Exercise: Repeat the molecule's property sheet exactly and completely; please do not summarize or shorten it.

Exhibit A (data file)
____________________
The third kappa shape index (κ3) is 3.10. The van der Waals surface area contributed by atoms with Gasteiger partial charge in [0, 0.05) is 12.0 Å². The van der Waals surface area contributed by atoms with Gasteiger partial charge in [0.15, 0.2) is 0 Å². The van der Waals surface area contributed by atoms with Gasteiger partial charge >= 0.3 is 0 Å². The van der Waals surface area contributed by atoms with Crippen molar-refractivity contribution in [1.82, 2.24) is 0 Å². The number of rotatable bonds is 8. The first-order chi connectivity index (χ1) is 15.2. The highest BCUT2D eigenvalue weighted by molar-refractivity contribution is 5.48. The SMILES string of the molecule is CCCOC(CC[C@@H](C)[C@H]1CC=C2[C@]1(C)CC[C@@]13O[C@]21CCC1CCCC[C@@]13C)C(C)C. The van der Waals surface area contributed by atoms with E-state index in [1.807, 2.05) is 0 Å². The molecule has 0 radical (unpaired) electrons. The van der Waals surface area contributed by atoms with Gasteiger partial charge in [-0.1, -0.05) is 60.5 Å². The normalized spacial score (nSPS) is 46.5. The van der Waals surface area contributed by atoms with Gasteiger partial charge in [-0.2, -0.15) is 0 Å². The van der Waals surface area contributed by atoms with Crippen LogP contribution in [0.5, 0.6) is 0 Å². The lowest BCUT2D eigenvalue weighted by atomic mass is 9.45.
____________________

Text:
The third kappa shape index (κ3) is 3.10. The van der Waals surface area contributed by atoms with Gasteiger partial charge in [0, 0.05) is 12.0 Å². The van der Waals surface area contributed by atoms with Gasteiger partial charge in [0.15, 0.2) is 0 Å². The van der Waals surface area contributed by atoms with Gasteiger partial charge >= 0.3 is 0 Å². The van der Waals surface area contributed by atoms with Crippen molar-refractivity contribution in [1.82, 2.24) is 0 Å². The number of rotatable bonds is 8. The first-order chi connectivity index (χ1) is 15.2. The highest BCUT2D eigenvalue weighted by molar-refractivity contribution is 5.48. The SMILES string of the molecule is CCCOC(CC[C@@H](C)[C@H]1CC=C2[C@]1(C)CC[C@@]13O[C@]21CCC1CCCC[C@@]13C)C(C)C. The van der Waals surface area contributed by atoms with E-state index in [1.807, 2.05) is 0 Å². The molecule has 0 radical (unpaired) electrons. The van der Waals surface area contributed by atoms with Gasteiger partial charge in [-0.1, -0.05) is 60.5 Å². The normalized spacial score (nSPS) is 46.5. The van der Waals surface area contributed by atoms with Gasteiger partial charge in [-0.2, -0.15) is 0 Å². The van der Waals surface area contributed by atoms with Crippen LogP contribution in [0.5, 0.6) is 0 Å². The lowest BCUT2D eigenvalue weighted by atomic mass is 9.45.